Literary Nonfiction. Poetry. The year 2013 being the fiftieth anniversary of the Vancouver Poetry Conference at the University of British Columbia, Wah uses the occasion to outline how a group of young poets at UBC (and this included George Bowering, Jamie Read, and himself among others) were discovering, through their publication of poetry in the newsletter TISH, that it was possible to write in new forms. The 1963 Vancouver Poetry Conference brought home to them that they had "permission" to shatter the poem's strict line patterns. Wah notes that there was never a TISH manifesto but that the conference confirmed the group's sense that the 1960s would bring into being a new kind of poetry, that he now had permission to "disturb the words."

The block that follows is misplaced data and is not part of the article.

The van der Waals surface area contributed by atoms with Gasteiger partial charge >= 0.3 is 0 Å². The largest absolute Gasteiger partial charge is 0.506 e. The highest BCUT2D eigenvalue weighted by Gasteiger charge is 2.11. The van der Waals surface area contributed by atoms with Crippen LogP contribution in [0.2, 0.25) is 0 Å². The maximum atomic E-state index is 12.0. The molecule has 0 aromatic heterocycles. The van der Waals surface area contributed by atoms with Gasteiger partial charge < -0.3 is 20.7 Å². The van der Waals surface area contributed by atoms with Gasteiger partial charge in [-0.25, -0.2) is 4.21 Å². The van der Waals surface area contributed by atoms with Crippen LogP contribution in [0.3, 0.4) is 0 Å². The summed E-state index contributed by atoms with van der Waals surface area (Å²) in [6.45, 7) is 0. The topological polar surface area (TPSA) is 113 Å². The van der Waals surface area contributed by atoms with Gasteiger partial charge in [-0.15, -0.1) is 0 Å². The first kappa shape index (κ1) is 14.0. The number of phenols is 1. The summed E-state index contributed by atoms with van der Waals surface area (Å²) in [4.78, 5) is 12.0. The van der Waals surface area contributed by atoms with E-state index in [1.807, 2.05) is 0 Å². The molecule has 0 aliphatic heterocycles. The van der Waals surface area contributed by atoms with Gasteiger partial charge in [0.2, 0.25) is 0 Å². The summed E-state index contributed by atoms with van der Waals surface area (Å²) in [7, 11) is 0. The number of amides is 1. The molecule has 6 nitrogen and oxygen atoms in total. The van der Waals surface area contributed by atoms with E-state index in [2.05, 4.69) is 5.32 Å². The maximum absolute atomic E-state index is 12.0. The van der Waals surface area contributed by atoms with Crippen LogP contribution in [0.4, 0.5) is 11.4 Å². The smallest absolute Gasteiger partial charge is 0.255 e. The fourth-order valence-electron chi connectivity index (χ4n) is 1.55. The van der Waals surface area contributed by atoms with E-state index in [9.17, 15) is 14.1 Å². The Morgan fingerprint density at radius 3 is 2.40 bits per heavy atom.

Fred Wah was born in 1939 in Swift Current, Saskatchewan, to parents of Swedish and Chinese origin. He studied Music and English at U.B.C. before shifting to Linguistics and Literature at SUNY Buffalo. From 1967-1989, Wah taught at Selkirk College and David Thompson University Centre in Nelson while living in South Slocan, raising a family and writing more than a dozen books of poetry. He taught English and Creative Writing in Calgary until his retirement in 2003. Wah was one of the founders of the groundbreaking TISH poetry magazine, which ran from 1961-1966. He has received major literary awards for his work, including the Governor General's award for Waiting for Saskatchewan. His So Far won Alberta's Stephanson Award, and Is a Door won the Dorothy Livesay prize for poetry. In 2011, Wah was appointed as Canada's Parliamentary Poet Laureate, the fifth poet to hold this office. Last year was he was appointed Officer of the Order of Canada for his groundbreaking work as a poet and for his contributions to the life of poetry in Canada. Author City: VANCOUVER, BC CAN